Turkey’s rivalries with Egypt, Saudi Arabia and the United Arab Emirates have markedly heightened in recent years, leading the Arab League to grow more vocal against rising Turkish influence in the Middle East and North Africa. The Arab League has accused Turkey of violating Iraq’s sovereignty and pursuing expansionist ambitions. The changing Arab attitude has served Kurdish interests while also swaying the Sunni actors Ankara used to see as natural conduits of its regional influence until several years ago. As a result, Sunnis aligned with the Saudi-Emirate axis have come to avoid collaboration with Turkey.
Yet, how far can Ankara and Baghdad's bilateral ties be strained? The warnings of the new Iraqi government led by Prime Minister Mustafa al-Kadhimi are in line with the hardening Arab sentiment toward Turkey, but do they mean that Baghdad could risk the collapse of relations with Ankara?
On June 11, four days before Turkey’s latest cross-border move, Turkish intelligence chief Hakan Fidan traveled to Baghdad to meet with officials from Kadhimi’s government. According to information obtained by Al-Monitor, Kadhimi, who is on good terms with the Kurds, was reluctant to greenlight a fresh Turkish operation as the tussle between the United States and Iran is already shaking Iraq. Turkey launched the operation anyway.
Still, many quarters in Iraq would have no interest in falling out with Turkey at a time when curbing Iranian influence in the country has fueled the biggest of rows. Nevertheless, Kadhimi is compelled to pay attention to growing public sensitivity over the erosion of Iraq’s sovereignty as well as the swelling anger among Kurds.
Baghdad’s reactions aside, Turkish-Kurdish tensions have produced the remarkable side effect of strengthening Baghdad’s hand vis-à-vis Kurdistan. Turkey’s fury with the project for an independent Kurdistan and the PKK’s expanding influence in the region is indirectly laying the ground for Baghdad’s return to Kurdistan.
Turkey’s latest military operation provided an opportunity for Baghdad to deploy forces along the Turkish border in Kurdistan, albeit in small, symbolic numbers. The central government sent senior military officials to Dahuk June 22 to visit the sites of Turkish strikes and meet with local officials and then stationed border guards at several localities around Zakho. Hamada Dizayee, the commander of the border guards, said Turkey had offered to cooperate on border security.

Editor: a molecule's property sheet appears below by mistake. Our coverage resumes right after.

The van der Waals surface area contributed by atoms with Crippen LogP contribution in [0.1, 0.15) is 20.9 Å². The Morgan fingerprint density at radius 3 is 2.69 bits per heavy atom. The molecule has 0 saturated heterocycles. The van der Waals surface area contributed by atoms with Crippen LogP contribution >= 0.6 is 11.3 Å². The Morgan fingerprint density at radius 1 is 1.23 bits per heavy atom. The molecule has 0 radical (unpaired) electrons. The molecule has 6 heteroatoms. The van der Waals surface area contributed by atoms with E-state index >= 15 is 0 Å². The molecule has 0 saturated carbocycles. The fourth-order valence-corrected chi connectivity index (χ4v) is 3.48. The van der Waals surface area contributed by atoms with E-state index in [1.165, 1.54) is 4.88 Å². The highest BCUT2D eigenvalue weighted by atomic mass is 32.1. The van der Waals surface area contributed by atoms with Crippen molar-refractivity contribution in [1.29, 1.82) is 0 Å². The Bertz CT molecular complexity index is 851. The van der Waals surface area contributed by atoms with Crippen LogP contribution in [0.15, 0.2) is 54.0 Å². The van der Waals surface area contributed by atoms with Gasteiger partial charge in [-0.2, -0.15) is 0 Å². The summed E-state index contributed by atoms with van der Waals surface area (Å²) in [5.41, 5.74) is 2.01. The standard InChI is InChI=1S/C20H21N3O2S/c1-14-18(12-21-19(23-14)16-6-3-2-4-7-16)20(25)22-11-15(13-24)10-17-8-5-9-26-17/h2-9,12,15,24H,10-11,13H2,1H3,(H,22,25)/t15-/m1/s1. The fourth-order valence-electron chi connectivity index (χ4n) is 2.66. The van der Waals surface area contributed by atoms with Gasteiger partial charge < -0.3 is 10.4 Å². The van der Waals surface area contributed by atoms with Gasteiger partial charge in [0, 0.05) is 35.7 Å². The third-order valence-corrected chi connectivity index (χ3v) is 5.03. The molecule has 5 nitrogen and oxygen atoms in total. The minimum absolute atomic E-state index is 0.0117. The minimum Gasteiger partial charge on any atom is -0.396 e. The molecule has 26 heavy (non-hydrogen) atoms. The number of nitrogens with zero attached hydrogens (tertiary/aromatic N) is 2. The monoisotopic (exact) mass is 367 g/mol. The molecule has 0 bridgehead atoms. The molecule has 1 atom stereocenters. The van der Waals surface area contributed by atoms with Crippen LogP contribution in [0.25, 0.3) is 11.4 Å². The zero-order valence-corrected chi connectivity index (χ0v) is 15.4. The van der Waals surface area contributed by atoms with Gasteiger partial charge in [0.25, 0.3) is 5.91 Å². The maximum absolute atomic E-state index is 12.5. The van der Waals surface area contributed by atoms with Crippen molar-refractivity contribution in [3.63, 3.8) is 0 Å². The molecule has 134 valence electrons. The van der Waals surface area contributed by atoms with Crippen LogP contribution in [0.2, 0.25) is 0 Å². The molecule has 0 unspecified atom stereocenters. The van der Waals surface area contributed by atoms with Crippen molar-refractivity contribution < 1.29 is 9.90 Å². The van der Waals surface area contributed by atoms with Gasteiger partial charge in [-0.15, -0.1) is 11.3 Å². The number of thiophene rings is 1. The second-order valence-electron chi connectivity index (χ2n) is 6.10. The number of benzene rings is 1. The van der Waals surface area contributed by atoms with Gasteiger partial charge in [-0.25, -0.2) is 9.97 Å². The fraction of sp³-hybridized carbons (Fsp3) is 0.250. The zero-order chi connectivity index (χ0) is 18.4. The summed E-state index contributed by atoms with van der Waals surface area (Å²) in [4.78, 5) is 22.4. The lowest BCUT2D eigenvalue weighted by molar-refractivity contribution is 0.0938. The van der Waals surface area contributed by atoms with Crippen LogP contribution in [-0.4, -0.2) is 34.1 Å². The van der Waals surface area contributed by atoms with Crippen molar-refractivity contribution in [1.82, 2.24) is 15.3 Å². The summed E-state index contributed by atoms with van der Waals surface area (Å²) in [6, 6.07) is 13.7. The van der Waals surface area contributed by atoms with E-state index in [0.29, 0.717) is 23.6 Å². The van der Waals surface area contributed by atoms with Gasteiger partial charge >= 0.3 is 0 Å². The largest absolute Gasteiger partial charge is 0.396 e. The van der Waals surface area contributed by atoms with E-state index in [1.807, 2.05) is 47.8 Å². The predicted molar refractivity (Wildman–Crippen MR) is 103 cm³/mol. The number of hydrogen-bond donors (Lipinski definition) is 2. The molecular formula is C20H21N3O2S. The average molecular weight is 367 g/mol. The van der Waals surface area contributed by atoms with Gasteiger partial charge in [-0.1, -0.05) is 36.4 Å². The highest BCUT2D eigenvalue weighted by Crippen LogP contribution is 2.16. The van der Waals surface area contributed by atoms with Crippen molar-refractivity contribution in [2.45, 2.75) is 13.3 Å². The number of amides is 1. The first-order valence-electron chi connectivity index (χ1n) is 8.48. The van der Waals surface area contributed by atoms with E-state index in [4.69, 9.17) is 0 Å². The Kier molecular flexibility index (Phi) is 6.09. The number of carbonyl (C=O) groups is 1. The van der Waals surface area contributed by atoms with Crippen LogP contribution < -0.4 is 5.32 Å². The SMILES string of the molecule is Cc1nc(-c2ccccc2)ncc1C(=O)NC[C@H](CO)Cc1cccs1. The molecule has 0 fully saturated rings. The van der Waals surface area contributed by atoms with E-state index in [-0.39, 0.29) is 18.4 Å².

As part of its “anti-Kurdish corridor” plans, Turkey has offered also the creation of a second border crossing with Iraq to bypass the existing one, which opens into Iraqi Kurdistan. The proposed crossing, at Ovakoy on the Turkish side, would provide a route to Tel Afar and Mosul and allow Baghdad to reclaim some border control. The plan — designed after Iraqi Kurdistan’s failed independence referendum in 2017 — was thrown into limbo amid political instability in Baghdad, but Ankara has not given up on it. In any case, emerging opportunities for cooperation with central government forces at the border mesh with Turkey’s corridor plan.
At present, however, the return of central government forces to the border remains limited and far from swaying things on the ground. These border units are comprised mostly of Kurds, along with some Arabs and Turkmens.
Also, the success and sustainability of the corridor plan remain questionable in general. Turkey’s operations and bases are no doubt restricting the PKK’s movement, but experience shows that the sprawling size of the area and its rugged mountainous terrain stand in the way of definitive and lasting results.
Moreover, the PKK has become capable of organizing itself in urban areas over the years, both in Iraqi Kurdistan and in Syria, meaning that controlling mountain passes and stepping up drone surveillance, intelligence, surgical strikes and assassinations will not make the problem go away.